On Liking Jean Segura

There are few things that can make us feel more anxious than when we realize that people we consider our friends don’t enjoy the same things we do. Music, comedy specials, how much to go outside. There’s a little daring in liking things, especially when we like them deeply. By professing that we like something, we invite someone else to say that they don’t like that something, and then suddenly, there is one less thing that knits us to that someone.

Not liking the same little somethings is fine; I like eggplant and I have friends who don’t and it has never mattered, not even one time. But it can be hard to suss out in advance which little things, when pulled open, will lead to the bigger somethings that do matter. And so sharing the things we like can make us feel nervous. Perhaps you, the eggplant disliker, don’t care for its texture. That’s fine; eggplant has divisive mouthfeel. But maybe you don’t like it because you prefer the meaty taste of the human persons you have folded up in your basement freezer. That’s considerably less good! I went in liking eggplant and came out knowing you’re a murderer. Friendship can be dicey in this way, but I guess we have to risk it.

So here’s what I like. I like watching Jean Segura play baseball.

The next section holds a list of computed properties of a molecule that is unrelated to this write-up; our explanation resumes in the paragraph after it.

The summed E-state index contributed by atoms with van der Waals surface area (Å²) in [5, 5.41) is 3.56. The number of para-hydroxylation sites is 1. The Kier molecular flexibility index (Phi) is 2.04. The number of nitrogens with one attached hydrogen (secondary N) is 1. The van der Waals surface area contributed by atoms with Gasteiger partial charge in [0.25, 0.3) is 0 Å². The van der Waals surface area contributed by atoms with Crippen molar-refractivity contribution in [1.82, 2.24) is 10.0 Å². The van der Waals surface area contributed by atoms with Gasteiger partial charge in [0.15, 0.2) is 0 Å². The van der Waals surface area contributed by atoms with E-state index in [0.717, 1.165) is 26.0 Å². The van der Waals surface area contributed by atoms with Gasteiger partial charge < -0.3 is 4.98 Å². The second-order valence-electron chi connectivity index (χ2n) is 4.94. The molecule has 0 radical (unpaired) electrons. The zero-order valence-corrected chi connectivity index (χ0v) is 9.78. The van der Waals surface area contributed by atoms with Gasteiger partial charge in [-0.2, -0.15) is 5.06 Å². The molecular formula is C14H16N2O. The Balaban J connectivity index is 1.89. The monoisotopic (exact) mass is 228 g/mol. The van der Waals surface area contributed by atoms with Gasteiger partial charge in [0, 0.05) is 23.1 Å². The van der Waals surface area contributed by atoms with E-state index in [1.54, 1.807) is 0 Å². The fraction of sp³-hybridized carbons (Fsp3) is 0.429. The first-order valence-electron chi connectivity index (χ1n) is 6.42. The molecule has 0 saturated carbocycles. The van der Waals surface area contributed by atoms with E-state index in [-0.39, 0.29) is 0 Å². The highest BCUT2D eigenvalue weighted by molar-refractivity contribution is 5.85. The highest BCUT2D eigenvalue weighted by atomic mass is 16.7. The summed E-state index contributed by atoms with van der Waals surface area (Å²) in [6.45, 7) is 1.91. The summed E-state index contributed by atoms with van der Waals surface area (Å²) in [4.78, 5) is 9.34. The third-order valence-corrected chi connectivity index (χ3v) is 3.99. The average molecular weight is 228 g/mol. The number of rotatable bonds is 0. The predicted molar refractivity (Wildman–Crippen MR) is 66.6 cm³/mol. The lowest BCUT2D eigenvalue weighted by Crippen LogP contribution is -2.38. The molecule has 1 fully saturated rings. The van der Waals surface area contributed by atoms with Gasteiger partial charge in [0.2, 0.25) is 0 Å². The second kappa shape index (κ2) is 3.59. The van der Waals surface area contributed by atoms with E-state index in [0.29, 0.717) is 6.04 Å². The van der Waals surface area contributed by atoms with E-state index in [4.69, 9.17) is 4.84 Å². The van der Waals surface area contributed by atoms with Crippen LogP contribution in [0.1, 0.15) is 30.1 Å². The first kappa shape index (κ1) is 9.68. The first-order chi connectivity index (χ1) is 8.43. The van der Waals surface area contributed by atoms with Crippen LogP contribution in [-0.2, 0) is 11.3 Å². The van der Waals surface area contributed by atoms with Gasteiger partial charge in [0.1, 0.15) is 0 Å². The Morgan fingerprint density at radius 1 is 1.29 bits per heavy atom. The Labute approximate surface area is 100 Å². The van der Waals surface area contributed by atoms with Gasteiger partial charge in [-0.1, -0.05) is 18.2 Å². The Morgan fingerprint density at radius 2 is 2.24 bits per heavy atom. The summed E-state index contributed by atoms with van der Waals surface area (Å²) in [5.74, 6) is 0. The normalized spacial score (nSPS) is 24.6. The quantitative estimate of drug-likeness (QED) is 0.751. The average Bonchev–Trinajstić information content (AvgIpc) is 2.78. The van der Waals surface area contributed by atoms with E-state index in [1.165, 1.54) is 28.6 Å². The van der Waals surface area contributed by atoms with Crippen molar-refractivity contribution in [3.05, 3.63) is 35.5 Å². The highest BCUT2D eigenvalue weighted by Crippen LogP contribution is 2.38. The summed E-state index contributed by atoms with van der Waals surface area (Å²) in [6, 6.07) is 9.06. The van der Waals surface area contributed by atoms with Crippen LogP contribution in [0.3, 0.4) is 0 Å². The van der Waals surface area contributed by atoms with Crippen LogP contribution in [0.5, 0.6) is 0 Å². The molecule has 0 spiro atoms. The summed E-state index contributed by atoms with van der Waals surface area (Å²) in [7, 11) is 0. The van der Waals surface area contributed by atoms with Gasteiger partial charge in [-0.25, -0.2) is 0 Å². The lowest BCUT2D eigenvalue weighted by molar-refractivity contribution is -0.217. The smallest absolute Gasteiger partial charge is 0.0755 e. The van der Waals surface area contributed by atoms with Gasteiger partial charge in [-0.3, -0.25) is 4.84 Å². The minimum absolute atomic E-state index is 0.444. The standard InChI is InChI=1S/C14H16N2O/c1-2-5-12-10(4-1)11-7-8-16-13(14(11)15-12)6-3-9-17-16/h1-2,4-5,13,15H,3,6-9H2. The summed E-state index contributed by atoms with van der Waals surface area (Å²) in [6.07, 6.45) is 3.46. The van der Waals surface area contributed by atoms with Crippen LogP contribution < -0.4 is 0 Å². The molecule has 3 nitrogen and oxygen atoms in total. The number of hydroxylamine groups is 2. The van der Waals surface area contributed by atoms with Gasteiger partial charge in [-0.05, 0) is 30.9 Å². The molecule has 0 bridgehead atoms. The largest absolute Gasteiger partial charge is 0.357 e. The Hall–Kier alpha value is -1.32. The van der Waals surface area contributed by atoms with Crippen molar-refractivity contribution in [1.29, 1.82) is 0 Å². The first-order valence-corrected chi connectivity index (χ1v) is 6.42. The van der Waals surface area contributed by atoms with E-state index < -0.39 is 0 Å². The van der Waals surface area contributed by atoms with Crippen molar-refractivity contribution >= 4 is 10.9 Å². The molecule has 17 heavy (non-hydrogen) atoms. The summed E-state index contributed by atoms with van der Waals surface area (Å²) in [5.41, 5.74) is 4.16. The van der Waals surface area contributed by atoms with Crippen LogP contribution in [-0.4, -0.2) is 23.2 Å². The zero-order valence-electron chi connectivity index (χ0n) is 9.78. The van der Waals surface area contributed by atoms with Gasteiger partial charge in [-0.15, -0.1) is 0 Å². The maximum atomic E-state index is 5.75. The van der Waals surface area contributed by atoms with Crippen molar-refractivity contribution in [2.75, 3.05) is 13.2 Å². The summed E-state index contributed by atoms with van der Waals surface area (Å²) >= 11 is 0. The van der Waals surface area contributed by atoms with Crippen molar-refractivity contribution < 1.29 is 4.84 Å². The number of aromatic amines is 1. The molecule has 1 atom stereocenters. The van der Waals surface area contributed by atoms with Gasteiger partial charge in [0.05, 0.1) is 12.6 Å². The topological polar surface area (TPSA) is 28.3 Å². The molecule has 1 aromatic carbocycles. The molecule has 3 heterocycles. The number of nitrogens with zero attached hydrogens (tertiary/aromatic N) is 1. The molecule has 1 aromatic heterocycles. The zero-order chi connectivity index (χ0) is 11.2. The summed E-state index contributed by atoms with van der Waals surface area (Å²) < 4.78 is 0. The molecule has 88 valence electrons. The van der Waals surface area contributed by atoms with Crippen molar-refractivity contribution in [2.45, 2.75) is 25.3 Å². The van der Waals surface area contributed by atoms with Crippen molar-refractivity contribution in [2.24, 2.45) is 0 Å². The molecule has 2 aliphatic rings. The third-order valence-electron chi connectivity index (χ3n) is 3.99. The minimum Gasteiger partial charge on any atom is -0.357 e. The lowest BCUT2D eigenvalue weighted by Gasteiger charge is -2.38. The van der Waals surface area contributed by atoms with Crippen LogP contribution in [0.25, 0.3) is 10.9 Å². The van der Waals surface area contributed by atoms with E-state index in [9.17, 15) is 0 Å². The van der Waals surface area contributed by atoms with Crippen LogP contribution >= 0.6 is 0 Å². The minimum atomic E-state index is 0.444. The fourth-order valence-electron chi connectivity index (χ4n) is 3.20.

I liked this single, on a ball just above the zone.

And I enjoyed this double, on a ball just below it.

This triple, and the exhausted bit of lounging at the end? Also good.

This home run? Another thing I liked.

Liking Segura does not constitute an exclusive preference on my part. I like other baseball things, too. I’m not so special in my affinity for the shortstop, who was just named an All-Star through the fan-driven Final Vote. Nor is my little bit of daring meant as a statement about value; by our numbers, Segura is tied for the 14th-highest WAR among qualified hitters, but he isn’t Mike Trout. He doesn’t hit for much power or walk very often. He isn’t that sort of player. But the sort of player he is is why I like him.

Segura, it seems, is always on base, and on base because he hit his way there. And indeed, that sense is grounded in reality. In 2018, 23 qualified hitters have a batting average of at least .300. Of those 23, Segura possesses the smallest differential between his batting average and his on base percentage.

2018 Qualified Batters (.300 AVG or Higher)
Jean Segura Mariners .326 .355 .029 128 3.1
Yulieski Gurriel Astros .304 .334 .030 114 0.7
Corey Dickerson Pirates .305 .341 .036 114 1.6
Albert Almora Jr. Cubs .317 .356 .039 114 1.6
Matt Kemp Dodgers .316 .357 .041 142 2.0
Eddie Rosario Twins .302 .344 .042 135 3.4
Michael Brantley Indians .306 .351 .045 126 1.3
Scooter Gennett Reds .326 .372 .046 137 3.2
Nicholas Castellanos Tigers .305 .358 .053 138 2.4
Matt Duffy Rays .309 .363 .054 117 1.8
Andrelton Simmons Angels .311 .371 .060 127 3.7
J.D. Martinez Red Sox .329 .392 .063 177 3.5
Jose Altuve Astros .333 .398 .065 145 4.1
Nick Markakis Braves .322 .388 .066 135 2.6
Jose Martinez Cardinals .301 .367 .066 133 1.3
Jesus Aguilar Brewers .307 .375 .068 165 3.1
Manny Machado Orioles .316 .385 .069 154 3.6
Whit Merrifield Royals .302 .373 .071 121 2.6
Nolan Arenado Rockies .311 .395 .084 147 3.8
Mookie Betts Red Sox .352 .440 .088 199 5.9
Eugenio Suarez Reds .312 .401 .089 159 3.2